2020 Olympics: USA Softball weathering a different kind of storm this spring
Craig Cress is used to spending time in the spring gauging which way the wind is blowing.
When your career is softball and your home is Oklahoma, paying attention to the weather this time of year is crucial. You have to be mindful of patterns and predictions during storm season.
Cress is still monitoring forecasts, but they have nothing to do with rain or lightning.
Nowadays, the executive director of USA Softball, headquartered in Oklahoma City, is watching for trends in registration. Are teams signing up for events? Are people renewing their memberships? He is trying to figure out how his organization is going to weather the financial storm caused by coronavirus shutdown.
"We're starting to see some potential light at the end of the tunnel," he said.
As states and local governments are beginning to re-open, so, too, are state softball associations. In places like Nebraska and West Virginia, teams will be allowed to practice starting June 1, then will be able to play games June 15. Such moves have prompted an increase in registrations.
"I know a lot of people are excited and looking forward to having the opportunity of playing, just getting out and doing team-type sports," Cress said.
But even recent trends are no guarantee of what the coming year could bring for USA Softball or any of the country's national governing bodies for Olympic sports. While the postponement of the 2020 Olympics is part of the equation — tens of millions of dollars in media rights money shared by the groups won't be available this year — it isn't the only issue.
All of the national governing bodies are nonprofits. Even though they prepare elite athletes to represent the United States in the Olympics, they receive no funding from the federal government. Their dollars come through membership dues, event proceeds, corporate sponsorships and private donations.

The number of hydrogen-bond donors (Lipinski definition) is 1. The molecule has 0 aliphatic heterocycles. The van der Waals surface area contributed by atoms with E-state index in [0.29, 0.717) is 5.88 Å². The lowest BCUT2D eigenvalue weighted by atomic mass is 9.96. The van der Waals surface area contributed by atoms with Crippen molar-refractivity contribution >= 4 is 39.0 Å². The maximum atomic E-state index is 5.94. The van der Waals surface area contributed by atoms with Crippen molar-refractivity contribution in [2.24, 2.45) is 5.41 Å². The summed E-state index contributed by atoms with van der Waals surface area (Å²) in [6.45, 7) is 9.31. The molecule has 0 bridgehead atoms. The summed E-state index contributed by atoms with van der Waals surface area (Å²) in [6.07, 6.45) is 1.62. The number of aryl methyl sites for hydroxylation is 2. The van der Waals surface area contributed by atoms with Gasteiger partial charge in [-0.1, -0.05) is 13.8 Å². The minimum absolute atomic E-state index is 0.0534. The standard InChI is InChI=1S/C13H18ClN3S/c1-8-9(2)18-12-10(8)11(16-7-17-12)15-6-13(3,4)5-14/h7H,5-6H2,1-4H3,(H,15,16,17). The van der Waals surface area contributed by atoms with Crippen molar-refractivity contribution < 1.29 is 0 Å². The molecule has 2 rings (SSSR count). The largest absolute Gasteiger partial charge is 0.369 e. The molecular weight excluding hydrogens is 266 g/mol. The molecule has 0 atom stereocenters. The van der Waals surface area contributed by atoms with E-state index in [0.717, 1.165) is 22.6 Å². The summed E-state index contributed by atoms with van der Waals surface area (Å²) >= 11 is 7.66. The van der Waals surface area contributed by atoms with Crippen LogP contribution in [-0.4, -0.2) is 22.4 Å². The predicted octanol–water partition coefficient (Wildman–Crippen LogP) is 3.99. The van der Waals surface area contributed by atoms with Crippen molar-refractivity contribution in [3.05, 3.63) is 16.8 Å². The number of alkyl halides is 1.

Those revenue streams have largely dried up in the past few months.
The U.S. Olympic and Paralympic Committee did a survey of its national governing bodies recently, and even though Cress was aware of how the pandemic all but wiped out USA Softball's spring events, he was still stunned at the total number of youth and amateur tournaments and events that have been canceled.
He called it staggering.
Hundreds of lost events means millions in lost revenue.
"I think a lot of the NGBs are in the same situation we are that have large grassroots programs," Cress said. "A lot of their money that they're able to put towards their national team programs come from the grassroots development programs that we have. So we're all being affected by it."
USA Softball even applied for the Payroll Protection Program and received a little over $400,000 to be used for staff salaries and benefits as well as utilities at USA Softball headquarters.
It wasn't the only national governing body to seek such relief; an Associated Press survey revealed that at least 32 applied for PPP assistance.
Cress isn't sure what the rest of the year will bring for USA Softball. Even as he sees an uptick in registrations around the country, he knows some events will see downturns. Even though people want to play, they want to stay close to home, so national tournaments could take a big hit.
"There's not very many people ... excited to get on airplanes right now," Cress said. "They're excited to play, but they're not excited to get on an airplane and travel across the country.
"It's gonna be a tough year."
The storm isn't over, and even though Craig Cress has seen a lot of ominous skies, this one is different. There's no forecast for how bad it will be or how long it will last.
Jenni Carlson: Jenni can be reached at 405-475-4125 or firstname.lastname@example.org. Like her at facebook.com/JenniCarlsonOK or follow her at twitter.com/jennicarlson_ok.